The Department of Energy’s Pacific Northwest National Laboratory (PPNL) has launched collaboration with two U.S. companies and Russian scientists to develop more effective treatments for autoimmune diseases, such as rheumatoid arthritis and multiple sclerosis, which afflict nearly 50 million Americans.
Through a Cooperative Research and Development Agreement, Advanced Biotherapy Inc. of Woodland Hills, Calif., and New Horizon Diagnostics Inc. of Columbia, Md., will look to create, test, and distribute potential therapies for autoimmune disease developed by scientists at the Institute of Immunological Engineering of Moscow or by PNNL researchers through this program.
The Russian scientists have created unique humanized antibodies to gamma interferon, a protein that when overproduced triggers and exacerbates various autoimmune conditions. This work is a major step toward creating a much-improved treatment for certain autoimmune diseases.
Until recently, most treatments employed antibodies derived from mice, which were effective but could be used only one or two times before the human body rejected them. Antibodies are proteins that bind to and disable foreign proteins, called antigens. With fully humanized antibodies, the human body potentially could accept them over longer periods of time, thus providing for long-term treatment.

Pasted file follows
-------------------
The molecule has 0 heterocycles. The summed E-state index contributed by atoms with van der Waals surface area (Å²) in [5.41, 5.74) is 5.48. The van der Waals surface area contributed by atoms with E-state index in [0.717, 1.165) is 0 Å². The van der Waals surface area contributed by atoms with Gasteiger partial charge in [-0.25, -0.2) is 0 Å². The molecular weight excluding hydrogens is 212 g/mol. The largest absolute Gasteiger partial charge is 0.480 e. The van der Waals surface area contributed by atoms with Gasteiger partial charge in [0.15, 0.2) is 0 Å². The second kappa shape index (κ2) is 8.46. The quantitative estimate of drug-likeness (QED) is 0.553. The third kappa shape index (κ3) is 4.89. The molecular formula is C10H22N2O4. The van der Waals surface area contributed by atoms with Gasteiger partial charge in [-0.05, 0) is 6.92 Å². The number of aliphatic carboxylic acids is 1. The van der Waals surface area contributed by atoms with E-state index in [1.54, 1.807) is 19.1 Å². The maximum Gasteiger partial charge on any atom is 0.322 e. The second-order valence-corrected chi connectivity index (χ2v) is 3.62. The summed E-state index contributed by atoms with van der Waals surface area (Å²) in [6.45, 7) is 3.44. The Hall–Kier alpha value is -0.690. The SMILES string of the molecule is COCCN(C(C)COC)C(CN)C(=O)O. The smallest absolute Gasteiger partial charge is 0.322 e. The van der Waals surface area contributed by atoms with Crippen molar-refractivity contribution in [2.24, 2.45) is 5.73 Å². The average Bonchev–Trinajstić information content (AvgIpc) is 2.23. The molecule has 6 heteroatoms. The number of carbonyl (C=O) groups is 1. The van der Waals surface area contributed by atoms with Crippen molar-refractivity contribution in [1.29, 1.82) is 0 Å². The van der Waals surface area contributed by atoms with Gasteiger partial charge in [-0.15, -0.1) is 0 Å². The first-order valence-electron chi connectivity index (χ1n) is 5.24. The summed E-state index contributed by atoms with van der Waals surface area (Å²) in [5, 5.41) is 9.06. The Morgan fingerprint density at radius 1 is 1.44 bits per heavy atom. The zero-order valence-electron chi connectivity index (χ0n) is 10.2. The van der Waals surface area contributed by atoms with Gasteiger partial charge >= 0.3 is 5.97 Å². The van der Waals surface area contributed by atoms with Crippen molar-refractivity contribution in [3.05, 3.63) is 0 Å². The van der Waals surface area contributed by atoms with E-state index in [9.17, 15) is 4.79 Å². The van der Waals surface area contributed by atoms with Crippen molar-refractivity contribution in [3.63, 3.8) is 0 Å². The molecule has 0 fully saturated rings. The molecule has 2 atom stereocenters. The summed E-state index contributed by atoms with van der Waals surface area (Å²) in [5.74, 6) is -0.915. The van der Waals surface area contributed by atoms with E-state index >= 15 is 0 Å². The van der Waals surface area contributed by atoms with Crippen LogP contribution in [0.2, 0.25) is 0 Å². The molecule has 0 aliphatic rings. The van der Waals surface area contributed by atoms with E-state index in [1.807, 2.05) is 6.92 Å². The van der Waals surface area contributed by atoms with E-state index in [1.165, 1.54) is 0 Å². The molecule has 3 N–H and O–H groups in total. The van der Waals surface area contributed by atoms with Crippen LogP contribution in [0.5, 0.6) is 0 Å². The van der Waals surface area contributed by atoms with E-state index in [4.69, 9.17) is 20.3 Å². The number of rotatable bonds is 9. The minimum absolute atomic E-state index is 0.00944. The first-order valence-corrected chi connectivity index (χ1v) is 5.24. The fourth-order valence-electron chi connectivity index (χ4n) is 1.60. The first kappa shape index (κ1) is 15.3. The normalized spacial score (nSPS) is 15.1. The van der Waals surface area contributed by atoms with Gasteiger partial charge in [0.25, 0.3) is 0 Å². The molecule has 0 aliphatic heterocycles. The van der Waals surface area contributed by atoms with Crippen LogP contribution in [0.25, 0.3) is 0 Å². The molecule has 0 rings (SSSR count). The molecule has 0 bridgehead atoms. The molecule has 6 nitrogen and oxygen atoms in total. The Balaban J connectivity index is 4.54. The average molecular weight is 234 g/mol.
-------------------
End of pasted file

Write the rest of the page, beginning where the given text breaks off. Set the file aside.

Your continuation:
The Russian research, coupled with a treatment method developed by Advanced Biotherapy, appears promising.
“If we can control the production of this protein, we then may be able to control the disease,” said Edmond Buccellato, CEO of Advanced Biotherapy. “We believe that blocking the action of this cytokine could be the basis for a universal treatment for a host of autoimmune diseases.”
Rheumatoid arthritis, an autoimmune disease, is the leading cause of disability in the United States and will impact nearly 60 million Americans by 2020, according to the Centers for Disease Control. Other autoimmune diseases include lupus, insulin-dependent diabetes and arthritis of the spine. These diseases erupt when the immune system mistakenly attacks itself rather than protects itself. While the root causes of these attacks largely are unknown to scientists, results can be organ-specific disorders, such as insulin-dependent diabetes that affects the pancreas, or disorders that impact the entire body, such as rheumatoid arthritis, in which joints swell.
“Our main objective is to make it possible for these organizations to develop a therapy that will remove the symptoms of these painful diseases so people can live better lives,” said Richard Weller, PNNL principal investigator.